Labor Dept. pitches updated sex discrimination regs

The Labor Department is considering updating the rules federal contractors and subcontractors have to follow to ensure their workplace is free from discrimination based on sex. 

The agency wants to omit certain guidelines that are outdated. One, for example, now says it's illegal for job advertisements in the newspaper and other media to express a sex preference, unless sex is a “bona fide” occupational qualification for the job. The public is being asked to weigh in whether that provision is still useful. 

“The existing guidelines are extremely outdated and therefore do not provide sufficient or even accurate guidance to contractors regarding their nondiscrimination obligation,” the department said in its rule-making


With an estimated 30 million women working for federal contractors, the rule aims to make men and women more equal in the workplace. It would require federal contractors and subcontractors to offer employees the same child care leave available for mothers to fathers and offer the same retirement benefits, even if it’s more costly for one sex. 

The agency said it was not uncommon in 1970, when the rules were adopted, for employers to require women employees to retire at an earlier age than men. 

In clarifying that discrimination against individuals based on his or her gender is illegal, the rule also prohibits contractors and subcontractors from discriminating against transgender employees.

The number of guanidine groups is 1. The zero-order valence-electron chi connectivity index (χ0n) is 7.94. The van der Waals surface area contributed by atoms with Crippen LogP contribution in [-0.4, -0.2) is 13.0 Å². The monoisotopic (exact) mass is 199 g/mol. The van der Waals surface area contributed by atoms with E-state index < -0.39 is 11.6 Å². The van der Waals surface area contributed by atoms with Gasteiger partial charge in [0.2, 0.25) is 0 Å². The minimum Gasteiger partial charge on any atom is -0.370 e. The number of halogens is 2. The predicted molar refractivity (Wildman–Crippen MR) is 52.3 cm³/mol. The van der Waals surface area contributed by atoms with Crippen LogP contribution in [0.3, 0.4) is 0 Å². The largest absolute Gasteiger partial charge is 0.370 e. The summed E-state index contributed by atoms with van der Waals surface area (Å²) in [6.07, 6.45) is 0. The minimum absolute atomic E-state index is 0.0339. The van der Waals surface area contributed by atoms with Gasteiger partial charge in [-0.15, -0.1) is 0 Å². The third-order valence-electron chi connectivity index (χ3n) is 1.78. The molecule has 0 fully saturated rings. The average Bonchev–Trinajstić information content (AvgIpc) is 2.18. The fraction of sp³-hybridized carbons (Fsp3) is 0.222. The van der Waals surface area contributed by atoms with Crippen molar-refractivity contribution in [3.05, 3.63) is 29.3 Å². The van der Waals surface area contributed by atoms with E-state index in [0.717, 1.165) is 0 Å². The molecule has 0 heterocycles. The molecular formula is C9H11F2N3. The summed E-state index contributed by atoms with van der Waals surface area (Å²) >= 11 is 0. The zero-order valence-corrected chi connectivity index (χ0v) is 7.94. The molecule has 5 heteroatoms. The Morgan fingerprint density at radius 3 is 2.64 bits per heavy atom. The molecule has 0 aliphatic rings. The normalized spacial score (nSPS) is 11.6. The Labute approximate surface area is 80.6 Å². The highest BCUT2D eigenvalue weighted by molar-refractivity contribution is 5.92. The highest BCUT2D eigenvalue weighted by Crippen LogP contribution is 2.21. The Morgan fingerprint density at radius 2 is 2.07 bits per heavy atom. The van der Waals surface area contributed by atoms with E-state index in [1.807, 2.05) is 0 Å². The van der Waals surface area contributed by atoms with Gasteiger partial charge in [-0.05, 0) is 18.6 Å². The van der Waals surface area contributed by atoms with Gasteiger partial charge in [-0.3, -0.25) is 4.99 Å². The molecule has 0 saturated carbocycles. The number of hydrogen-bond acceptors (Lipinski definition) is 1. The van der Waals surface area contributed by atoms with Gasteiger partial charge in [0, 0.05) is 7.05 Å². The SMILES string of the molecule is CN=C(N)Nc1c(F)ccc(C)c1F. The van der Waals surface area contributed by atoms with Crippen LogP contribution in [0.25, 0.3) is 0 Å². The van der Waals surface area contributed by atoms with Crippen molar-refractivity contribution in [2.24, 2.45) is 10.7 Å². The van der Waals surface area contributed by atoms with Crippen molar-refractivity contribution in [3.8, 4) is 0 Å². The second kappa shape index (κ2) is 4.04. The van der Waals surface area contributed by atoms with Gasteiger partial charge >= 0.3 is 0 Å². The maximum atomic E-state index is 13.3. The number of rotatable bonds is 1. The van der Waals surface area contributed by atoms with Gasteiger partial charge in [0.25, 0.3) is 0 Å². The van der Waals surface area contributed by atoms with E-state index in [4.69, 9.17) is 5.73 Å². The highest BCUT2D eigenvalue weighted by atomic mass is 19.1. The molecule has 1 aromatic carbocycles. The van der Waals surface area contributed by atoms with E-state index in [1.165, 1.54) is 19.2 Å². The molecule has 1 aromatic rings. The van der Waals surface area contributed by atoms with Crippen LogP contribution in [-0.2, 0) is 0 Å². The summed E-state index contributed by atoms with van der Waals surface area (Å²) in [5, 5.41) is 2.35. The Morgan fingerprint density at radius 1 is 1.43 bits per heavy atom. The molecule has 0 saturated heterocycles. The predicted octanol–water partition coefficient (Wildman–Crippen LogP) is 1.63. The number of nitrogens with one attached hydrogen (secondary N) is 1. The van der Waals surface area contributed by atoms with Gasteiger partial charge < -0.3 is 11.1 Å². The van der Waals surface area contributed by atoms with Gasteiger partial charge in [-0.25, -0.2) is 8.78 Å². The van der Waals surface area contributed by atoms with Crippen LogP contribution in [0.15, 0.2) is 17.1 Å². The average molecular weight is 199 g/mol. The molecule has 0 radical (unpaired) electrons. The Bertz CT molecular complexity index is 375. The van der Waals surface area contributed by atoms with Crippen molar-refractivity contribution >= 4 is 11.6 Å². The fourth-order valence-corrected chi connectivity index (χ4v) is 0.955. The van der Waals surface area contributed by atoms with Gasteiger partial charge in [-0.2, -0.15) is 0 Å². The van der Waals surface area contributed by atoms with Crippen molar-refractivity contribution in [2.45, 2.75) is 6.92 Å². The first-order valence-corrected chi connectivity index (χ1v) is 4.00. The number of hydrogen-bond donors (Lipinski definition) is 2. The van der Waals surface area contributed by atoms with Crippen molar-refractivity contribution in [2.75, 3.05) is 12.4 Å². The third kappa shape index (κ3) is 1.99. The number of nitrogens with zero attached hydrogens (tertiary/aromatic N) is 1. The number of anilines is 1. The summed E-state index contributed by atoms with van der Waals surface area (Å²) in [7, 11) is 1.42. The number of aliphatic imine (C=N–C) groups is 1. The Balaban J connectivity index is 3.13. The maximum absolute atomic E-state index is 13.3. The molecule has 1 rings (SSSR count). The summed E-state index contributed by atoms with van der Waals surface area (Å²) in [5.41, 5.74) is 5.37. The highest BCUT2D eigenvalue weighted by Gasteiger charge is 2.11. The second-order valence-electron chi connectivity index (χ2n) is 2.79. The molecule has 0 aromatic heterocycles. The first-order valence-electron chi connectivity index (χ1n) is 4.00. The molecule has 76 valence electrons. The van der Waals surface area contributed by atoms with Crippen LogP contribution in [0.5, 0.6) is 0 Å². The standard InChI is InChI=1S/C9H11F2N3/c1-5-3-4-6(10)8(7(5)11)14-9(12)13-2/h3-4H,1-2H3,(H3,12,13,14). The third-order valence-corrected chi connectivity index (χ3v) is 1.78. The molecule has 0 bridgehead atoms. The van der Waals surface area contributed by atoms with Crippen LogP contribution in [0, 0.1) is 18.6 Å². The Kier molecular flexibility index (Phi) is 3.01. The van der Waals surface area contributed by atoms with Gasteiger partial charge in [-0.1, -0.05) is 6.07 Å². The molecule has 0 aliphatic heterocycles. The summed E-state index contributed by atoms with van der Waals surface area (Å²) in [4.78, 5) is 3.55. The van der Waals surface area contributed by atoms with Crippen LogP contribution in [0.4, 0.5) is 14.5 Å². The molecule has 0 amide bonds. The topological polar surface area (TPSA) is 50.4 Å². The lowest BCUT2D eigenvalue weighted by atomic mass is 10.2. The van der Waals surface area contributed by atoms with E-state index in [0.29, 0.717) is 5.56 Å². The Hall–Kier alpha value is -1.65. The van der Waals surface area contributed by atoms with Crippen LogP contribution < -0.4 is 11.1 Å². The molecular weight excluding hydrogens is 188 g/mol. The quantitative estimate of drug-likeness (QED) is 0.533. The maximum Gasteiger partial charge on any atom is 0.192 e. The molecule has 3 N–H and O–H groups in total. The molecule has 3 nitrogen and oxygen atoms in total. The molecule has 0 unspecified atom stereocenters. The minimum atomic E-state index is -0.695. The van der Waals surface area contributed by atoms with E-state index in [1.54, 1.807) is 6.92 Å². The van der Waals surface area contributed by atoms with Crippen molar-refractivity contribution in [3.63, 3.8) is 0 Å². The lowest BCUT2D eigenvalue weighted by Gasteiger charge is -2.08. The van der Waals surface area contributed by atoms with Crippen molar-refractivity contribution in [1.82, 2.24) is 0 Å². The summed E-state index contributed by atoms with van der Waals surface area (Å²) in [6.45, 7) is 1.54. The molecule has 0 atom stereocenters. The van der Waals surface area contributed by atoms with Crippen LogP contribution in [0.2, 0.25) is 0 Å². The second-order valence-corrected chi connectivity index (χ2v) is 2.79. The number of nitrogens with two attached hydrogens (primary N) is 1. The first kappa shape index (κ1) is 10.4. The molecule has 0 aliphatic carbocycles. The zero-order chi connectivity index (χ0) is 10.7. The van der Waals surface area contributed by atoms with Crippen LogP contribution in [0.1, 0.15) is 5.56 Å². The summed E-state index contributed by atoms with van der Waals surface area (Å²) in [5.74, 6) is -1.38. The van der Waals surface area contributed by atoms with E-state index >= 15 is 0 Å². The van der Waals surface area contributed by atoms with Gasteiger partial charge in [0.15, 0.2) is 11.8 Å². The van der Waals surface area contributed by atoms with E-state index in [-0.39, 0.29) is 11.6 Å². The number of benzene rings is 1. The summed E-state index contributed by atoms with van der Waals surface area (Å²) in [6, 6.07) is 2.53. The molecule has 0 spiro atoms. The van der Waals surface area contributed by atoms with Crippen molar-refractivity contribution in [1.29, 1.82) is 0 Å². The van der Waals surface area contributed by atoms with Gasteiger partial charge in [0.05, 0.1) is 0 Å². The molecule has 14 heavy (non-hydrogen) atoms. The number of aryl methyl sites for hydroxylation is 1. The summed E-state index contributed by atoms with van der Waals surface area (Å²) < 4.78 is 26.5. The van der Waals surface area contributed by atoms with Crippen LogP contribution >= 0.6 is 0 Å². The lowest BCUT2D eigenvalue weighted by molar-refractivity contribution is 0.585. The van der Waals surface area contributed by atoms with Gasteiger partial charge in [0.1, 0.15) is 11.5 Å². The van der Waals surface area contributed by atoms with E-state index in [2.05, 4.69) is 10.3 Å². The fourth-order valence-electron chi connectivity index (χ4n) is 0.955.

Though there have been policy changes and legal challenges over the years to better protect women, the department says discrimination in the workplace still exists. 

The Labor Department said women are underrepresented in higher-level or more senior jobs. In 2013, women held 38 percent of all manager positions and earned 78 cents on the dollar compared to men. 

Though there’s been real progress, the Department of Labor said it’s been more than 50 years since the Equal Pay Act. 

“The size of the gap is still unacceptable,” the agency said in its rule-making. “At the current rate of progress, researchers estimate it will take until 2057 to close the gender pay gap.”

The public has 60 days to comment.